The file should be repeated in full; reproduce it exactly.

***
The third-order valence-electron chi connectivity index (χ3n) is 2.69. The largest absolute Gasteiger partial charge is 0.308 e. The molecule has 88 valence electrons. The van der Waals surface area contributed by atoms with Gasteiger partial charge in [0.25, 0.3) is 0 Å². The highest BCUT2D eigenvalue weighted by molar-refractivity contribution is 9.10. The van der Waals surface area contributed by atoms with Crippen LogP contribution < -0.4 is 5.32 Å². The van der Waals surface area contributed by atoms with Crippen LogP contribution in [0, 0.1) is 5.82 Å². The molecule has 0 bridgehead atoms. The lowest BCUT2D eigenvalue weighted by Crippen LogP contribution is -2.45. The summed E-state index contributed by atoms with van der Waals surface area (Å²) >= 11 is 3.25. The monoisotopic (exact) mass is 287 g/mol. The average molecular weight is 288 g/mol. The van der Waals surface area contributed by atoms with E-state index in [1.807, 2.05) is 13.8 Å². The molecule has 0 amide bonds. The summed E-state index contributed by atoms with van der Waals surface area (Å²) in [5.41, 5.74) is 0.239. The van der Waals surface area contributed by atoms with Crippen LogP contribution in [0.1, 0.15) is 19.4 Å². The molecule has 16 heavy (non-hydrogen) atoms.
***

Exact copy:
The third-order valence-electron chi connectivity index (χ3n) is 2.69. The largest absolute Gasteiger partial charge is 0.308 e. The molecule has 88 valence electrons. The van der Waals surface area contributed by atoms with Gasteiger partial charge in [0.25, 0.3) is 0 Å². The highest BCUT2D eigenvalue weighted by molar-refractivity contribution is 9.10. The van der Waals surface area contributed by atoms with Crippen LogP contribution < -0.4 is 5.32 Å². The van der Waals surface area contributed by atoms with Crippen LogP contribution in [0, 0.1) is 5.82 Å². The molecule has 0 bridgehead atoms. The lowest BCUT2D eigenvalue weighted by Crippen LogP contribution is -2.45. The summed E-state index contributed by atoms with van der Waals surface area (Å²) >= 11 is 3.25. The monoisotopic (exact) mass is 287 g/mol. The average molecular weight is 288 g/mol. The van der Waals surface area contributed by atoms with E-state index in [1.807, 2.05) is 13.8 Å². The molecule has 0 amide bonds. The summed E-state index contributed by atoms with van der Waals surface area (Å²) in [5.41, 5.74) is 0.239. The van der Waals surface area contributed by atoms with Crippen LogP contribution in [0.1, 0.15) is 19.4 Å². The molecule has 16 heavy (non-hydrogen) atoms.